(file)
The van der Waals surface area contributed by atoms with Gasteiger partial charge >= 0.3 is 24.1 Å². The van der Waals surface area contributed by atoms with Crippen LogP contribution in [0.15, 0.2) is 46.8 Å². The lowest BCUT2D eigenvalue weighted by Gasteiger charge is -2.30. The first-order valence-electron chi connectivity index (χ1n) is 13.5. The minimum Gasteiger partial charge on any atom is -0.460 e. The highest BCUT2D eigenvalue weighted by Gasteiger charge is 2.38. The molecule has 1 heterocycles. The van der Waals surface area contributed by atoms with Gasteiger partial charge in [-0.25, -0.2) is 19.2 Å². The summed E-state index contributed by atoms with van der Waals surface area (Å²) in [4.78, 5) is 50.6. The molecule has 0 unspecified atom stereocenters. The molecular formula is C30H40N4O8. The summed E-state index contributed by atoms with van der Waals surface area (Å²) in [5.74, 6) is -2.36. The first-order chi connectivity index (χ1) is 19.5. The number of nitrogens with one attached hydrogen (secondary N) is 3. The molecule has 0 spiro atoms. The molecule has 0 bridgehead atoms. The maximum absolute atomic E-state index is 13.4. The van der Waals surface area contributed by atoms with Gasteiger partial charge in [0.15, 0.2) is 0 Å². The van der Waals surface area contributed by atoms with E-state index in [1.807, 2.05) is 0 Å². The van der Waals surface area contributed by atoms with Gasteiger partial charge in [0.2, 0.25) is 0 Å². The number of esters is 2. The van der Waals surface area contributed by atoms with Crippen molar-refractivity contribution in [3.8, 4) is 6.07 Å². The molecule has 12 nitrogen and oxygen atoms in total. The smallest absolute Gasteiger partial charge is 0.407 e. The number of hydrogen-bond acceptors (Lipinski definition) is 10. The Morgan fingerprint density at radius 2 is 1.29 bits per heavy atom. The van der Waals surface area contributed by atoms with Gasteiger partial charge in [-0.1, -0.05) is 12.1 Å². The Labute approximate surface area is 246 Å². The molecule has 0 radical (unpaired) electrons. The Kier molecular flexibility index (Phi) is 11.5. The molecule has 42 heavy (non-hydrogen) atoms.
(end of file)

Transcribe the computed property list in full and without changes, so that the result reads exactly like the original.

The van der Waals surface area contributed by atoms with Gasteiger partial charge >= 0.3 is 24.1 Å². The van der Waals surface area contributed by atoms with Crippen LogP contribution in [0.15, 0.2) is 46.8 Å². The lowest BCUT2D eigenvalue weighted by Gasteiger charge is -2.30. The first-order valence-electron chi connectivity index (χ1n) is 13.5. The minimum Gasteiger partial charge on any atom is -0.460 e. The highest BCUT2D eigenvalue weighted by Gasteiger charge is 2.38. The molecule has 1 heterocycles. The van der Waals surface area contributed by atoms with Gasteiger partial charge in [-0.25, -0.2) is 19.2 Å². The summed E-state index contributed by atoms with van der Waals surface area (Å²) in [4.78, 5) is 50.6. The molecule has 0 unspecified atom stereocenters. The molecular formula is C30H40N4O8. The summed E-state index contributed by atoms with van der Waals surface area (Å²) in [5.74, 6) is -2.36. The first-order chi connectivity index (χ1) is 19.5. The number of nitrogens with one attached hydrogen (secondary N) is 3. The molecule has 0 spiro atoms. The molecule has 0 bridgehead atoms. The maximum absolute atomic E-state index is 13.4. The van der Waals surface area contributed by atoms with Gasteiger partial charge in [0.15, 0.2) is 0 Å². The van der Waals surface area contributed by atoms with E-state index in [1.807, 2.05) is 0 Å². The van der Waals surface area contributed by atoms with Gasteiger partial charge in [0.2, 0.25) is 0 Å². The number of esters is 2. The van der Waals surface area contributed by atoms with Crippen molar-refractivity contribution in [3.8, 4) is 6.07 Å². The molecule has 12 nitrogen and oxygen atoms in total. The smallest absolute Gasteiger partial charge is 0.407 e. The number of hydrogen-bond acceptors (Lipinski definition) is 10. The Morgan fingerprint density at radius 2 is 1.29 bits per heavy atom. The van der Waals surface area contributed by atoms with Gasteiger partial charge in [-0.1, -0.05) is 12.1 Å². The Labute approximate surface area is 246 Å². The molecule has 0 radical (unpaired) electrons. The Kier molecular flexibility index (Phi) is 11.5. The molecule has 42 heavy (non-hydrogen) atoms.